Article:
After he shot and sexually assaulted Washington he pushed her out of the Pinto, jurors heard.

Franklin's attorneys often appeared desperate to shift the perception prosecutors had placed in jurors' minds.

They attacked DNA evidence. They attacked established methods used by ballistics experts to match the bullets found in eight victims to the same .25 caliber pistol.

Franklin's attorney Seymour Amster said that multiple DNA contributors had been found on the victims, suggesting that more than one assailant — including transients or gang members — could have murdered the women.

Amster then surprised the court by introducing a brand new theory during closing arguments: that a friend, associate or nephew of Franklin's was guilty of the murders, not his client.

This so-called "mystery man" could have had access to the Pinto, the missing .25 pistol, a Polaroid camera and even Franklin's home, Amster said.

"For better or worse," Franklin was good at "picking up women and having sex with them" but that did not make him a serial killer, Amster said.

"Yes, maybe his soul is corrupt. Maybe he's got a lot to answer for. But it's not a crime. It's not murder," the defense attorney said during closing arguments.

Silverman ridiculed Amster's theory during her rebuttal. She told the jury to use their "common sense" and consider only the evidence.

Franklin's DNA profile was found repeatedly on the murder victims, Washington had identified him as her attacker, and while law enforcement has never recovered the pistol used to murder seven victims and shoot Washington, a Titan pistol used to kill Peters had been found at his home, Silverman said.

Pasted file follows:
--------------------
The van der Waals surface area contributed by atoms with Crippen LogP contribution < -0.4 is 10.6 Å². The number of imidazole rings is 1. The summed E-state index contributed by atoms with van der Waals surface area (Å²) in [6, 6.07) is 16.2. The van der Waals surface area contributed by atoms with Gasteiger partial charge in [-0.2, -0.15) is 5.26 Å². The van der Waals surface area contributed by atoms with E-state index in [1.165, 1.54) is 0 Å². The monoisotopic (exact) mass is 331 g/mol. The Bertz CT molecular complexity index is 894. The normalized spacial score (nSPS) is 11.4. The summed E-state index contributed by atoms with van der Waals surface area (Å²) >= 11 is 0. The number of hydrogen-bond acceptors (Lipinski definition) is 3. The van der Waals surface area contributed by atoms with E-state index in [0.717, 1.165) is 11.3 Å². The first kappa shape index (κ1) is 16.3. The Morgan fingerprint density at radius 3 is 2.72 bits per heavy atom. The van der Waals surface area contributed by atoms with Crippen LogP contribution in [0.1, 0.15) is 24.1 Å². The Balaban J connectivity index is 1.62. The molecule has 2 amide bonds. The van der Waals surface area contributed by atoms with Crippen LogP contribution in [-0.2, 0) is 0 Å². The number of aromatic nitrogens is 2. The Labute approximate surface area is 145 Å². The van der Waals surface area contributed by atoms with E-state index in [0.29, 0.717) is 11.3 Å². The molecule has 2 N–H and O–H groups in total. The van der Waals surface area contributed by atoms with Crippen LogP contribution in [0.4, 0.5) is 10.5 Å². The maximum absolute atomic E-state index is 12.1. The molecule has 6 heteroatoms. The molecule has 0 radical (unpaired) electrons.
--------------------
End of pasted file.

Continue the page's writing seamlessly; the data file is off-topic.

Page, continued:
"The theory of the defense is basically the equivalent of the skies opening up, a spaceship descending and murdering all these women," Silverman said.

Amster offered no evidence to back up his "nephew theory" and never identified the mysterious individual or named a relative who might be the killer, Silverman said.

In the end, Amster — who was not present in court today — failed to persuade the jury, which delivered the guilty verdicts after beginning deliberations on Tuesday morning.

Amster did not immediately respond to requests for comment by phone and email.

Jurors will now enter the next phase of the case to decide whether Franklin will face the death penalty or life in prison without parole.

But even with a verdict, questions remain.